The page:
6 He has a weekly show on the national radio station France Culture, as well as his regular columns and editorials in the most influential periodicals for forming “French opinion.”

7 The General Director of the intelligence services (Renseignements généraux), Pascal Mailhos declared, “Radical Islam played no role in the violence. There are multiple factors in the return to calm. The first is the constant action of the police. The second is the role played by institutional or association leaders, including leaders from the Muslim community. The youths acted out of imitation and competition between projects without significant organization. Moreover, the calls to gather in symbolic places made on some troubling blogs were not followed” (Le Monde, 11/24/2005).

8 Priority Education Zone, which means that because of difficulties recognized to be greater than elsewhere, it benefits from positive discrimination in terms of resources (essentially money for classes with fewer students).

9 The idea of a “trigger event” is dangerous, as Sylvie Tissot has shown for the riots in Vaux-en-Velin. This notion leads to a banalization of events, to the extent that it reduces the initial drama to one among many possibilities and contributes to hiding, through this generalization, the police’s responsibility (in “Vaux-en-Velin, octobre 1990: retour sur une émeute. A propos de la construction politique et médiatique du ‘problème des quartiers sensibles,’” online at

10 Data provided by Laurent Bonelli, “Les Raisons d’une colère,” Le Monde diplomatique, December 2005, pp. 1 & 22-23.

11 When these mediations are composed of agents or institutions with sufficient relations to generate common norms and interests, they form fields in the sense defined by Pierre Bourdieu.

12 3,101 people were detained by the police during the 22 days of riots. 422 were sentenced to serve prison terms. The median length of these terms was between 6 months and 1 year. Among those sentenced were 118 minors, but 60% of the latter had no prior police record.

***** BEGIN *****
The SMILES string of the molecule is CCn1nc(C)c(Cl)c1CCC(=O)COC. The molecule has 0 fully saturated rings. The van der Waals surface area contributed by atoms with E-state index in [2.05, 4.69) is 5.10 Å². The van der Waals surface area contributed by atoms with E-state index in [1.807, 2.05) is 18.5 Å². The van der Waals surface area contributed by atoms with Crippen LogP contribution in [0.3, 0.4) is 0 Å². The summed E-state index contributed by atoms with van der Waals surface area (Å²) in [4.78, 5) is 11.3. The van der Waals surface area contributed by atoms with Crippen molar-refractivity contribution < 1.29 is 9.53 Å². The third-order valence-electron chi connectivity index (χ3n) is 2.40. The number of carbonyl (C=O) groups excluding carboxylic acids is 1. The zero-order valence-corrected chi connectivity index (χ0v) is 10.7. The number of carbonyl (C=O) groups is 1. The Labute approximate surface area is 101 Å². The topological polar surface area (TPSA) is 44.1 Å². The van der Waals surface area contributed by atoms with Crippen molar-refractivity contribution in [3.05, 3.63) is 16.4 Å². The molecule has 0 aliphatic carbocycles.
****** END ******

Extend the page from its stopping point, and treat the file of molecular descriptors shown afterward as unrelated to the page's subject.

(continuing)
13 Abdellali Hajjat, “Les quartiers populaires ne sont pas un ‘désert politique,’” online at, November 30, 2005.

14 Which remains to be confirmed. See below: a presupposition shared by almost all French sociologists is that the so-called “sensitive” areas are populated exclusively by post-colonial immigrants, which excludes not only contemporary or prior European immigration but also the working class populations that, for lack of a better word, one could call the “pavilion Whites.” This may be where sociology reveals itself to be most dominated by the dominant discourse, in its inability to move beyond the dominant categories with their ethnic connotations that assimilate “suburbs” and “immigrant populations.” For analyses that escape this bias, see Gabrielle Balazs, Jean-Pierre Figuer and Pierre Rimbert, Compétition généralisée, “déclassement” et conversions politiques:les effets differentiels de la crise dans la sidérurgie et dans les hautes technologies, Research Report, Centre d’études de l’emploi, September 2004; Nicolas Renahy, Les gars du coin. Enquête sur la jeunesse rurale, Paris: La Découverte, 2005.

15 Abdellali Hajjat, “Les quartiers populaires français ne sont pas un ‘désert politique,’” November 20, 2005, online at

16 Patrick Champagne, “Violence visible, violence invisible,” in Thomas Ferenczi (dir.) Faut-il s’accommoder de la violence?, Editions Complexe, 2000, pp. 235-246.

17 Patrick Champagne, op. cit.

18 Olivier Masclet, La gauche et les cités. Histoire d’un rendez-vous manqué, Paris: La Dispute, 2003.

19 Loïc Wacquant, Punir les pauvres, Marseille: Agone, 2004.

20 Laurent Bonelli, op. cit.

21 Patrick Champagne, op. cit.

22 On the attribution of a political or apolitical meaning to the burning cars, see François Athané, “Ne laissons pas punir les pauvres,” November 2005, online at

23 Pierre Bourdieu, Interventions (1961-2001). Science sociale et action politique. Texts edited and presented by Thierry Discepolo and Franck Poupeau, Marseille: Agone, 2002.

24 For a critique of the denied political uses of “axiological neutrality,” see Pierre Bourdieu, Contrefeux 2, Paris: Raisons d’agir, 2001.

25 Considering that a study of these events is most urgent, and not a broader study of the forms of domination that affect all working class categories that come or do not come from post-colonial immigration.